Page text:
FreeBSD vs. RedHat
jerrymc at clunix.cl.msu.edu
Thu Oct 2 07:48:17 PDT 2003
> SoloCDM wrote:
> > Why do the ISOs seem to be three CDs of 600Mb each for RedHat compared
> > to 1.5 CDs for FreeBSD? I thought the files were larger with FreeBSD
> > and its tarballs.
> > Does FreeBSD offer all the packages from A to Z in their CDs?
> There are some packages which are only available through FTP. Some
> packages aren't included on CDs because 3 cds is a little excessive.
> > Does FreeBSD come with an installation package?
> > Is FreeBSD Linux or UNIX?
> FreeBSD is a child of System V, so UNIX. Linux was written from scratch
> by Linus with the GNU Public License, as opposed to FreeBSD which
> originated from BSD, which originated from System V.
No doubt you will hear a lot of corrections to your statement.
That is because it is not true. First of all, System V is a UNIX,
but UNIX is not a System V. You sound like you have confused which
set is the larger and contains the other set. The set of all UNIX
contains System V (and BSD and Linux). The set of all System V does
NOT contain UNIX (nor BSD) though it could be seen as containing Linux
as well as more recent Sun OSen and some others.
BSD more truly predates System V. Although the general concept of
all of the UNIX flavors comes from original Bell Labs work, BSD branched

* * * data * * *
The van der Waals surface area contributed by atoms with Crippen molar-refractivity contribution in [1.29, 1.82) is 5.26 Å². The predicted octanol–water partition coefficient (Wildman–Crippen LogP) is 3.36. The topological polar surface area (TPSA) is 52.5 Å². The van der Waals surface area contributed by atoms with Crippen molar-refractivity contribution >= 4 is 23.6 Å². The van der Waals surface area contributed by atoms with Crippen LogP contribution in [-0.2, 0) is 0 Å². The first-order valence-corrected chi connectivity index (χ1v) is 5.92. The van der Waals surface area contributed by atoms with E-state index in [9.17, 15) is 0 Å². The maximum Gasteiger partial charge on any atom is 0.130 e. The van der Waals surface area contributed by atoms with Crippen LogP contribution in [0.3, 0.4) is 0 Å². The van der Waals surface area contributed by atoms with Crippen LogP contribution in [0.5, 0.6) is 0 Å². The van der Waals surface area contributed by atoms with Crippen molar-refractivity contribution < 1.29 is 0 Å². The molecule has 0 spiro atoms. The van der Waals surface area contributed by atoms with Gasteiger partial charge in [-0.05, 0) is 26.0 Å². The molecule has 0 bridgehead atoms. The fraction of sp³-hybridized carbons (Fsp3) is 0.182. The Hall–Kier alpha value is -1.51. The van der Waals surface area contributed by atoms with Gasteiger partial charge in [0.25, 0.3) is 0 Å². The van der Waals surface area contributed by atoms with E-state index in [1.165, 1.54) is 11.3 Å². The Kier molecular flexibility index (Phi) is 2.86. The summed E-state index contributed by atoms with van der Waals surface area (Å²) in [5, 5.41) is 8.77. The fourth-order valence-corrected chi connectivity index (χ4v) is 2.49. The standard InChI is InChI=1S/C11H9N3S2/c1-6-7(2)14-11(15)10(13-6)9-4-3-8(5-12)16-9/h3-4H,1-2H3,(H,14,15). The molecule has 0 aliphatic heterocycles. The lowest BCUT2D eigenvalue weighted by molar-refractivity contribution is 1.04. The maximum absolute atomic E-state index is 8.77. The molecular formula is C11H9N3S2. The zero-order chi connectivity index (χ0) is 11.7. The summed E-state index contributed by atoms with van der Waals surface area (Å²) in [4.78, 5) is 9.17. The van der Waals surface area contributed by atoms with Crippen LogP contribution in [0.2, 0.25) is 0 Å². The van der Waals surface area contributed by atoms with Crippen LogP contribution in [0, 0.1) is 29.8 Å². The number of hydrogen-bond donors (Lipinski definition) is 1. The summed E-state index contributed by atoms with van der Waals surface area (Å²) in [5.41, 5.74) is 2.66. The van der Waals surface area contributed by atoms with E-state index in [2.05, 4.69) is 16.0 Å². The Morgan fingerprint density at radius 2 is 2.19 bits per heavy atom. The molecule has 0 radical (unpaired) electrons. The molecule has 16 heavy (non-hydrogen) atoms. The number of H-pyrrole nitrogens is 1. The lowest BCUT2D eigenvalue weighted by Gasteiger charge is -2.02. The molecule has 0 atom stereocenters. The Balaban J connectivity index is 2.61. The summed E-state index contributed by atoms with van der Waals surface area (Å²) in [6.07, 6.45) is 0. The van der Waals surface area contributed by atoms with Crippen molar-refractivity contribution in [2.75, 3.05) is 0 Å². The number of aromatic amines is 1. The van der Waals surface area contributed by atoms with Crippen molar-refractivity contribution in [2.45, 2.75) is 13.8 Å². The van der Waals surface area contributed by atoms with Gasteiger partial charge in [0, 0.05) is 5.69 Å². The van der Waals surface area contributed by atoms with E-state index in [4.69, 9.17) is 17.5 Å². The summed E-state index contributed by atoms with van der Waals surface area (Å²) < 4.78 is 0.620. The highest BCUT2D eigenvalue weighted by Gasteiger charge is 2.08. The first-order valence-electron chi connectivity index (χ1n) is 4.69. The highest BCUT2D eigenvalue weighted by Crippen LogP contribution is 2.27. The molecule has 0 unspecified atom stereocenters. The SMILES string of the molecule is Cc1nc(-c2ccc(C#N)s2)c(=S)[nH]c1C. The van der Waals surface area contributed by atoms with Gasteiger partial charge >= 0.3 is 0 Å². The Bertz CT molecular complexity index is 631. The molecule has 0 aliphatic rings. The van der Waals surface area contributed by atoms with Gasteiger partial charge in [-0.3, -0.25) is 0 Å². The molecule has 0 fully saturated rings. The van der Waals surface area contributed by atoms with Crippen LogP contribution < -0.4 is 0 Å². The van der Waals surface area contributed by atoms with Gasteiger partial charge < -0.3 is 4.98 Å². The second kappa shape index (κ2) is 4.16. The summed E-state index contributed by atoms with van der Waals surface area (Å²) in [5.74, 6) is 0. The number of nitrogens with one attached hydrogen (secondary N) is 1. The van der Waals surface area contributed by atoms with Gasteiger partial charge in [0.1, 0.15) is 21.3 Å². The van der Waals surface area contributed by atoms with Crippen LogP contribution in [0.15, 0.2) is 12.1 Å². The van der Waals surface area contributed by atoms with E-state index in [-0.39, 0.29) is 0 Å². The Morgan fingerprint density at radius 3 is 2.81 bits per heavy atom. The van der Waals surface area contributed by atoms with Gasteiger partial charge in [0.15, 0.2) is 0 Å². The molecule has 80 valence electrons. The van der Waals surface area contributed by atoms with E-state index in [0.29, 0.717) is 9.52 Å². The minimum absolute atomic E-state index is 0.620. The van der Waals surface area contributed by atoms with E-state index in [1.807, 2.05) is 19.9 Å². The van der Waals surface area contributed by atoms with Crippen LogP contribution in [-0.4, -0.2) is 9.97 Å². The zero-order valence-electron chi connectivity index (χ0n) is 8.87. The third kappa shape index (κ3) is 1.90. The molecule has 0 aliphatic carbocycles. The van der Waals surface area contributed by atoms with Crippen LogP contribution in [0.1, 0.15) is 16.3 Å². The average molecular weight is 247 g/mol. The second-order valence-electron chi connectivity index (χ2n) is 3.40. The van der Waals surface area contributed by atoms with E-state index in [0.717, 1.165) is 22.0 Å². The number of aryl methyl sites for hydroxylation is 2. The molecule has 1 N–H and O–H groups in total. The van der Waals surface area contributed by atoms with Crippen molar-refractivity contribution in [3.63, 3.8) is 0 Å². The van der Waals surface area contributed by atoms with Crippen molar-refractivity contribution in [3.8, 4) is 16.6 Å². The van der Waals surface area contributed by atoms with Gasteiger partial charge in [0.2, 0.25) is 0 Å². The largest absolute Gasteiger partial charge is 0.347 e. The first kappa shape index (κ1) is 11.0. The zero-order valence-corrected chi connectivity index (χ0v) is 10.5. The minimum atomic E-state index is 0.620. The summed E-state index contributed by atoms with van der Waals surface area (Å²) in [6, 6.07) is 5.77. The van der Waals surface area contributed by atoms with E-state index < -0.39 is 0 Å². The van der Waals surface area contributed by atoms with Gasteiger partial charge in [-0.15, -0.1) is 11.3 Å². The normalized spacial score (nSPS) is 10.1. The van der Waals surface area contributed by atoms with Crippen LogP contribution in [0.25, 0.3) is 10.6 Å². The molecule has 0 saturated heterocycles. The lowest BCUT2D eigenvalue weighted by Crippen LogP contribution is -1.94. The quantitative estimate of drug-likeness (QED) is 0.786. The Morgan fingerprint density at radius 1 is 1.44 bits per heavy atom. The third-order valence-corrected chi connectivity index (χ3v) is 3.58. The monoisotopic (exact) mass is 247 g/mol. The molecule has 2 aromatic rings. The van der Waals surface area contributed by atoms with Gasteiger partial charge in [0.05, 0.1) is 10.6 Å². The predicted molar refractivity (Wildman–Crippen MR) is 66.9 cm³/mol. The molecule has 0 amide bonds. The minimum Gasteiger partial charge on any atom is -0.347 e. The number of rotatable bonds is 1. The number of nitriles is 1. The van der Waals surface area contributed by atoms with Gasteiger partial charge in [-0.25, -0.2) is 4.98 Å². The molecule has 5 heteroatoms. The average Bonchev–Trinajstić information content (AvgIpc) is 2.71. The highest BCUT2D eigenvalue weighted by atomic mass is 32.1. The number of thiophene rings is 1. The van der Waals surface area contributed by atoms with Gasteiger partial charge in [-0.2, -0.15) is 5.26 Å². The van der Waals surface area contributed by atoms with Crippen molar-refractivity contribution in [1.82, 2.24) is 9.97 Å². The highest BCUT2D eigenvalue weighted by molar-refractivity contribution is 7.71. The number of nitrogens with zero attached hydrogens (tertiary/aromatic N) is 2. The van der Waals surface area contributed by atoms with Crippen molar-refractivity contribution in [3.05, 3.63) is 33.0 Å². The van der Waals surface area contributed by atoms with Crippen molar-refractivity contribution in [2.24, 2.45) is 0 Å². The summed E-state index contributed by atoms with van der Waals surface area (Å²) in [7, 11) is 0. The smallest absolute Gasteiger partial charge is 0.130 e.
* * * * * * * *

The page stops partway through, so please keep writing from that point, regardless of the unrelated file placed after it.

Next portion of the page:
off and became its own thing before System V came in to being. Later,
over time, many BSDs, especially proprietary versions, incorporated some
System V "inovations" (features), but that is a separate issue.
My understanding is that the lawsuits from wayback caused all Bell Labs
code to be excised from BSD and BSD sort of started over clean as part
of the settlement those many years ago. FreeBSD and other open software
BSDs were born of this clean code, still a BSD system and not anything
to do with System V.
Linux started with supposedly a "clean" (in the same sense that BSD
was cleaned of Bell Labs code) System V type of kernel and people then
added on all the rest of the stuff, also supposedly clean code. Now
Linux seems to be in the same place BSD was years ago proving they
are clean and not using any code now owned by SCO. I have no idea
how clean it really is or how seriously SCO is in its claims or if
it is just trying to position itself into a marketable position.
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